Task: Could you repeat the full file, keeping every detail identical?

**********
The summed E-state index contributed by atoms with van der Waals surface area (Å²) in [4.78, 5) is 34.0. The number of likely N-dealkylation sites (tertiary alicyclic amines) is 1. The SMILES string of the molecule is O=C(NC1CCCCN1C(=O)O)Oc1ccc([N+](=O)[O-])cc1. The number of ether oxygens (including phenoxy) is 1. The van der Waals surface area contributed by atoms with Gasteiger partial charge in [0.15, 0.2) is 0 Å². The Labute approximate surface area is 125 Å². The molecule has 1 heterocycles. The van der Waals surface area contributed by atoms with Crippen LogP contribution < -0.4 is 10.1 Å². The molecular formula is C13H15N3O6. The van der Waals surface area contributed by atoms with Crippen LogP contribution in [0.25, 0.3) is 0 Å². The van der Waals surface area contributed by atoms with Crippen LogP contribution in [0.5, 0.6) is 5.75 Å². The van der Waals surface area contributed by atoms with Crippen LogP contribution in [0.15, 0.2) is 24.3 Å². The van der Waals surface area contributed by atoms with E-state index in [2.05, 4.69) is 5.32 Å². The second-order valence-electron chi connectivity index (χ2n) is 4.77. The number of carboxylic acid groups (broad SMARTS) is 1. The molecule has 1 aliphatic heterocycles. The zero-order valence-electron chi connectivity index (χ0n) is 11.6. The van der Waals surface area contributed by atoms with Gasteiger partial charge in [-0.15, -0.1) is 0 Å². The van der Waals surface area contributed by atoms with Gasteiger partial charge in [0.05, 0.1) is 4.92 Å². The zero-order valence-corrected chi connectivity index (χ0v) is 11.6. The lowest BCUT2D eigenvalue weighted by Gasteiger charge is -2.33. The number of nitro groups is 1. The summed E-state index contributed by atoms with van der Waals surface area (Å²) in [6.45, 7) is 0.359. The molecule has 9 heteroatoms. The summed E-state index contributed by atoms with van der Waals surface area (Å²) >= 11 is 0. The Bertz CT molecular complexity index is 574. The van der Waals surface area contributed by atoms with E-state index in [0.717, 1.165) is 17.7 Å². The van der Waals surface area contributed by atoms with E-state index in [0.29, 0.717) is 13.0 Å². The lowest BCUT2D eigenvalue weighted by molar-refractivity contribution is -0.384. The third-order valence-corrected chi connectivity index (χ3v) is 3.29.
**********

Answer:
The summed E-state index contributed by atoms with van der Waals surface area (Å²) in [4.78, 5) is 34.0. The number of likely N-dealkylation sites (tertiary alicyclic amines) is 1. The SMILES string of the molecule is O=C(NC1CCCCN1C(=O)O)Oc1ccc([N+](=O)[O-])cc1. The number of ether oxygens (including phenoxy) is 1. The van der Waals surface area contributed by atoms with Gasteiger partial charge in [0.15, 0.2) is 0 Å². The Labute approximate surface area is 125 Å². The molecule has 1 heterocycles. The van der Waals surface area contributed by atoms with Crippen LogP contribution < -0.4 is 10.1 Å². The molecular formula is C13H15N3O6. The van der Waals surface area contributed by atoms with Crippen LogP contribution in [0.25, 0.3) is 0 Å². The van der Waals surface area contributed by atoms with Crippen LogP contribution in [0.5, 0.6) is 5.75 Å². The van der Waals surface area contributed by atoms with Crippen LogP contribution in [0.15, 0.2) is 24.3 Å². The van der Waals surface area contributed by atoms with E-state index in [2.05, 4.69) is 5.32 Å². The second-order valence-electron chi connectivity index (χ2n) is 4.77. The number of carboxylic acid groups (broad SMARTS) is 1. The molecule has 1 aliphatic heterocycles. The zero-order valence-electron chi connectivity index (χ0n) is 11.6. The van der Waals surface area contributed by atoms with Gasteiger partial charge in [-0.15, -0.1) is 0 Å². The van der Waals surface area contributed by atoms with Gasteiger partial charge in [0.05, 0.1) is 4.92 Å². The zero-order valence-corrected chi connectivity index (χ0v) is 11.6. The lowest BCUT2D eigenvalue weighted by Gasteiger charge is -2.33. The number of nitro groups is 1. The summed E-state index contributed by atoms with van der Waals surface area (Å²) in [6.45, 7) is 0.359. The molecule has 9 heteroatoms. The summed E-state index contributed by atoms with van der Waals surface area (Å²) >= 11 is 0. The Bertz CT molecular complexity index is 574. The van der Waals surface area contributed by atoms with E-state index in [0.717, 1.165) is 17.7 Å². The van der Waals surface area contributed by atoms with E-state index in [0.29, 0.717) is 13.0 Å². The lowest BCUT2D eigenvalue weighted by molar-refractivity contribution is -0.384. The third-order valence-corrected chi connectivity index (χ3v) is 3.29.